For most of you, it’s registration time. The time every semester when students of a certain classification camp out in front of their computers, as if waiting for a Justin Bieber concert, to be the first into myACU to register for the next semester’s classes. Even if you manage to get past the login screen, registration is a daunting task as you have to deal with SunGard’s second-rate attempt at a college database service known as “Banner.”
The interface is shoddy to say the least and up until a few years ago it didn’t display properly in any other browser besides Internet Explorer. Truth be told, it is quite an upgrade from the old method of crowding into Moody Coliseum and filling out registration cards at various tables, but it would seem that this application of technology hasn’t completely made this a smooth experience.
For example, when I was registering this past week, most of my classes went through easily, except for one. The reason? “Adviser.” That one word is literally all it gave as an error message. Does this mean I need to contact my adviser? Does it mean I need to contact the adviser for the department of the class I’m registering for? Do I need to buy them both a sandwich? Who knows.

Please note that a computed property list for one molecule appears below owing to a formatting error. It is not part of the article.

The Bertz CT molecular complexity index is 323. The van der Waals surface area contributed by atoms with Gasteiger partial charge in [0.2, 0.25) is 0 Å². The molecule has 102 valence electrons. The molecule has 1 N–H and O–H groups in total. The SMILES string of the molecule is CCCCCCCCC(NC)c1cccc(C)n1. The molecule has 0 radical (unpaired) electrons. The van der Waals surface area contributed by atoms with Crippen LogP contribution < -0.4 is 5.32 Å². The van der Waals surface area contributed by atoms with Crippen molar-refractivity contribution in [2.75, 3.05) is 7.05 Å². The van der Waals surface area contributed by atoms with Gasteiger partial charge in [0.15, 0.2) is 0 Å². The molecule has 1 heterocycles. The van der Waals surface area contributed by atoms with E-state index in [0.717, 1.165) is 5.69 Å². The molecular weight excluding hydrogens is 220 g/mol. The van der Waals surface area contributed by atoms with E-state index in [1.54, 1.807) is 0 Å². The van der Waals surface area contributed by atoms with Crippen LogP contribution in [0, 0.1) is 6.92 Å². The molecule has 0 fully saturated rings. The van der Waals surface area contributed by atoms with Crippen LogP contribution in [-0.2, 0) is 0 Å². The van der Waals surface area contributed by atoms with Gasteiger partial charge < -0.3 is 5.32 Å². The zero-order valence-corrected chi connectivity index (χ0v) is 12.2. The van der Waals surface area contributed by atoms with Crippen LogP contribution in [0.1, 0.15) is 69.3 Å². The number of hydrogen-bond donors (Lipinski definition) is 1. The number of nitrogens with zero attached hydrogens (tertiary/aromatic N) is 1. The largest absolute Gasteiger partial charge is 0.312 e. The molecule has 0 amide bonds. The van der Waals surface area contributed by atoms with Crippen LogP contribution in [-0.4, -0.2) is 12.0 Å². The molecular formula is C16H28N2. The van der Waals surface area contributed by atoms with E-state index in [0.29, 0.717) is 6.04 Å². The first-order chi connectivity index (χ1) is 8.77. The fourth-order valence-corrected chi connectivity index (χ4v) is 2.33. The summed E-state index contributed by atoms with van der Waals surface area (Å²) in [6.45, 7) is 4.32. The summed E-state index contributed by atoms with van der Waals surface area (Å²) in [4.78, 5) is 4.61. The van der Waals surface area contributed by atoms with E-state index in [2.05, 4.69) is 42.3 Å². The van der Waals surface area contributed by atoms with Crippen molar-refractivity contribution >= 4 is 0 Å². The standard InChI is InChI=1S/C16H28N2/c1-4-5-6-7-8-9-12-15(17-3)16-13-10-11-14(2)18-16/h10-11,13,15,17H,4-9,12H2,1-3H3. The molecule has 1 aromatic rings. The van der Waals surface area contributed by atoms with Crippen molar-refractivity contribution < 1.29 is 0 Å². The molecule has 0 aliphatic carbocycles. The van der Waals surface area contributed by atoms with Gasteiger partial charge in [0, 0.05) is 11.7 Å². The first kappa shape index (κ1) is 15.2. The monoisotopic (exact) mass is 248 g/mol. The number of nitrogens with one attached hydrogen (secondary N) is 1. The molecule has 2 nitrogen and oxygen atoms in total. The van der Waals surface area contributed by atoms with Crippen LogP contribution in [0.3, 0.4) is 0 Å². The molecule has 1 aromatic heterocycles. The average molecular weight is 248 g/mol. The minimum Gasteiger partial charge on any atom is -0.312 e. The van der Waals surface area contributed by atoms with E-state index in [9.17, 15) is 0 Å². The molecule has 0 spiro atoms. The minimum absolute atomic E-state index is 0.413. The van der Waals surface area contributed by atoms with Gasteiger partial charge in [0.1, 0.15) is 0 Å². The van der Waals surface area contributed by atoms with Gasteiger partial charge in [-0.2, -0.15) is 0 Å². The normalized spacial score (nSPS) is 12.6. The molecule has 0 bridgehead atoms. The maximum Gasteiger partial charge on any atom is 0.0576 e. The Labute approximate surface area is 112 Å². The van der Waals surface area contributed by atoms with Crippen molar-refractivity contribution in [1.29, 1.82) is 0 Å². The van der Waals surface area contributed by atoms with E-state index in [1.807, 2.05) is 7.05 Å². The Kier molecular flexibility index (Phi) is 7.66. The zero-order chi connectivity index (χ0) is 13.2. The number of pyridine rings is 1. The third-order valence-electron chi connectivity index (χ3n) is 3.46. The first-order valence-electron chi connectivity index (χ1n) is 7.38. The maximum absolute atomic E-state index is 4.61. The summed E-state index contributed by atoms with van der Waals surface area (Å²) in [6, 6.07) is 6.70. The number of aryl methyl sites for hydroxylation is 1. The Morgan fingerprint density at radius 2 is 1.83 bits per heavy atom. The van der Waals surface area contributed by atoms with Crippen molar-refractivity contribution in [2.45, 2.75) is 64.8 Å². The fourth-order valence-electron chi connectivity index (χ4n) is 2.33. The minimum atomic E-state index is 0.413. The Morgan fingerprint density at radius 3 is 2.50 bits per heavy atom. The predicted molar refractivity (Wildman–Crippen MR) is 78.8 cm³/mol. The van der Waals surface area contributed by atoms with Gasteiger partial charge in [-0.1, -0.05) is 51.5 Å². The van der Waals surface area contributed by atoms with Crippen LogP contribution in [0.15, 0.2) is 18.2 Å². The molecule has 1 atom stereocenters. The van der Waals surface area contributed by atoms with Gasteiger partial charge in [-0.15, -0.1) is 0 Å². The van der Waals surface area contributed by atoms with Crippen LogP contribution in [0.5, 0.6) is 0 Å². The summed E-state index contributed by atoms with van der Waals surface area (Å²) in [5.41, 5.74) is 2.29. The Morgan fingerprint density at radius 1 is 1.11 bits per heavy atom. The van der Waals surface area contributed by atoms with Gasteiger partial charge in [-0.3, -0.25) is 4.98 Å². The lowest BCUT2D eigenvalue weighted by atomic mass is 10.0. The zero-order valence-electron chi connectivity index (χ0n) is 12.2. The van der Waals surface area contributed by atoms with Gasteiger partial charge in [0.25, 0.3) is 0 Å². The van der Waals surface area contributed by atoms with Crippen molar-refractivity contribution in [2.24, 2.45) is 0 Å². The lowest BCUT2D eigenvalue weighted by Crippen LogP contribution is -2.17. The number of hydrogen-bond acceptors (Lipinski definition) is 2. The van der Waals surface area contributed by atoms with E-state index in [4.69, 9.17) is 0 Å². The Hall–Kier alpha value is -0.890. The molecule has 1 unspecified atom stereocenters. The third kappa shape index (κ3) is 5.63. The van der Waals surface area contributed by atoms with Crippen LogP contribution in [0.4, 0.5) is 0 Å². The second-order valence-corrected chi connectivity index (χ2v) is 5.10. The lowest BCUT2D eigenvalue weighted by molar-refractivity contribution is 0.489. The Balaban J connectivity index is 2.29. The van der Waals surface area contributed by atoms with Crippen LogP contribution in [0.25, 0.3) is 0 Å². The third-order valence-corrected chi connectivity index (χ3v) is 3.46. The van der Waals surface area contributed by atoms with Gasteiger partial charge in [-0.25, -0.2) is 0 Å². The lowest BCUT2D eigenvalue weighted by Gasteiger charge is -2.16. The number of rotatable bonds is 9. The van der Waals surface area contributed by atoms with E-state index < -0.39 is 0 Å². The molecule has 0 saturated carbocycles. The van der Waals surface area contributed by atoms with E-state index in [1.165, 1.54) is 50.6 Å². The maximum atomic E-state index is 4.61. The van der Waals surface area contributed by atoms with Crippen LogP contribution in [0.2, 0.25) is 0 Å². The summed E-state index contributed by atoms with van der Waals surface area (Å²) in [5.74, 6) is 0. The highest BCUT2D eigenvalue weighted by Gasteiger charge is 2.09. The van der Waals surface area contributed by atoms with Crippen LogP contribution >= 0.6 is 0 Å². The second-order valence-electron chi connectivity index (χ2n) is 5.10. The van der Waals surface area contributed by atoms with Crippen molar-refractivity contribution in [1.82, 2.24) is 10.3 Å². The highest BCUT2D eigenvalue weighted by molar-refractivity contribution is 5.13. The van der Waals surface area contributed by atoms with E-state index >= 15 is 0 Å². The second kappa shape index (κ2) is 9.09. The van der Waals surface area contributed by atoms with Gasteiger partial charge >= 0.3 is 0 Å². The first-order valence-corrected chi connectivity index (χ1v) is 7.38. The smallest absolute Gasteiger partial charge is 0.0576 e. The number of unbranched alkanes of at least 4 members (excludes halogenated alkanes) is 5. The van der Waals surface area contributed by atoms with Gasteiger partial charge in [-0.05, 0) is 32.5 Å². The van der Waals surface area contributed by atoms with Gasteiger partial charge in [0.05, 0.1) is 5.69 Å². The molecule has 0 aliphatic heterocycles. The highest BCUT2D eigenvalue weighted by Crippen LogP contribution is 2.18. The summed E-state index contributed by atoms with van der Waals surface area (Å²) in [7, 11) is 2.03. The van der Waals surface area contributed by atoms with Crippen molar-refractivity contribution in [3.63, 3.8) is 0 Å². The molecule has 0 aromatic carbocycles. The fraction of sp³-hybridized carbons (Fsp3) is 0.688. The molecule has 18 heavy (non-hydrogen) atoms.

ACU is known for being a technologically advanced campus, but SunGard’s student-end interface (I can’t speak for the faculty’s side of things) leaves a lot to be desired. It’s made all the more confusing when a different username and password separate from myACU is used to login when the auto-login fails; a frequent occurrence.
But one does not simply change their campus database structure. Banner is integrated everywhere. Your Banner ID on your student card is referenced in the Banner system every time you swipe into Chapel, buy lunch or try to get inside of a locked building after-hours.
And change might just be on the way. Late last year, SunGard announced a merger with Datatel, a similar database management company. The higher education arm of SunGard, which includes the Banner software, is going to be changing hands. Time will tell if we can see improvement because of this.
But to whatever software engineer has or will have control over the future of Banner, heed my advice: Before releasing something that will become the core of thousands of colleges the world over, make sure it is usable. Test it rigorously with college students and faculty to see if they can effectively navigate your system, make improvements as needed. It may just make the difference in theirs’, and ultimately your future.